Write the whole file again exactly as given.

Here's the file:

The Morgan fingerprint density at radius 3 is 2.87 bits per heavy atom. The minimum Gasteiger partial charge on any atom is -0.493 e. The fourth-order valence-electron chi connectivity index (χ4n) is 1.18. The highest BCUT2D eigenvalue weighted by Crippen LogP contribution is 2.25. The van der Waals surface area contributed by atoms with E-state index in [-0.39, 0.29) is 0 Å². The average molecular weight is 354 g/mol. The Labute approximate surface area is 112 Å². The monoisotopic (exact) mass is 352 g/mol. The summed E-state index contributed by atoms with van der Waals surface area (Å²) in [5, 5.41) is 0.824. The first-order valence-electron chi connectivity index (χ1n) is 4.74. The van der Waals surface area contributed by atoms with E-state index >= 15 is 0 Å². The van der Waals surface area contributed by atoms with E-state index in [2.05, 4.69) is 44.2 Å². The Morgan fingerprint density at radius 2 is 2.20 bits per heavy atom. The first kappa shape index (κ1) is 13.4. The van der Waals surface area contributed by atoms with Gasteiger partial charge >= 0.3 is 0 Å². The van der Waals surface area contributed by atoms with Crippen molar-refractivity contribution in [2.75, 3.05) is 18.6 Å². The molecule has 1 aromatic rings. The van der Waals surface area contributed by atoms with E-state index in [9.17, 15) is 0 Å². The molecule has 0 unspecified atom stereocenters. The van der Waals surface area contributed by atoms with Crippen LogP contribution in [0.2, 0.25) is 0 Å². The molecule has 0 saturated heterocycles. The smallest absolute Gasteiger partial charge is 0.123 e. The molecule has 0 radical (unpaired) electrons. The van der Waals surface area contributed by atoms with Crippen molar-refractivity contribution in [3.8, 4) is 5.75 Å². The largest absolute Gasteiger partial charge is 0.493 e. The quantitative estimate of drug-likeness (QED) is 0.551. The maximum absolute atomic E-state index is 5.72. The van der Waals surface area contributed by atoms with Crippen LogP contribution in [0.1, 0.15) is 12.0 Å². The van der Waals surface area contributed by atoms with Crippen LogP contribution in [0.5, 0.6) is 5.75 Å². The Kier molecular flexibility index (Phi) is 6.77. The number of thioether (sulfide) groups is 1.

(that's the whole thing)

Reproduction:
The Morgan fingerprint density at radius 3 is 2.87 bits per heavy atom. The minimum Gasteiger partial charge on any atom is -0.493 e. The fourth-order valence-electron chi connectivity index (χ4n) is 1.18. The highest BCUT2D eigenvalue weighted by Crippen LogP contribution is 2.25. The van der Waals surface area contributed by atoms with E-state index in [-0.39, 0.29) is 0 Å². The average molecular weight is 354 g/mol. The Labute approximate surface area is 112 Å². The monoisotopic (exact) mass is 352 g/mol. The summed E-state index contributed by atoms with van der Waals surface area (Å²) in [5, 5.41) is 0.824. The first-order valence-electron chi connectivity index (χ1n) is 4.74. The van der Waals surface area contributed by atoms with E-state index >= 15 is 0 Å². The van der Waals surface area contributed by atoms with E-state index in [2.05, 4.69) is 44.2 Å². The Morgan fingerprint density at radius 2 is 2.20 bits per heavy atom. The first kappa shape index (κ1) is 13.4. The van der Waals surface area contributed by atoms with Gasteiger partial charge >= 0.3 is 0 Å². The van der Waals surface area contributed by atoms with Crippen molar-refractivity contribution in [2.75, 3.05) is 18.6 Å². The molecule has 1 aromatic rings. The van der Waals surface area contributed by atoms with E-state index in [9.17, 15) is 0 Å². The molecule has 0 unspecified atom stereocenters. The van der Waals surface area contributed by atoms with Crippen LogP contribution in [0.2, 0.25) is 0 Å². The molecule has 0 saturated heterocycles. The smallest absolute Gasteiger partial charge is 0.123 e. The molecule has 0 radical (unpaired) electrons. The van der Waals surface area contributed by atoms with Crippen molar-refractivity contribution in [3.8, 4) is 5.75 Å². The largest absolute Gasteiger partial charge is 0.493 e. The quantitative estimate of drug-likeness (QED) is 0.551. The maximum absolute atomic E-state index is 5.72. The van der Waals surface area contributed by atoms with Crippen LogP contribution in [0.1, 0.15) is 12.0 Å². The van der Waals surface area contributed by atoms with Crippen LogP contribution in [0.5, 0.6) is 5.75 Å². The Kier molecular flexibility index (Phi) is 6.77. The number of thioether (sulfide) groups is 1.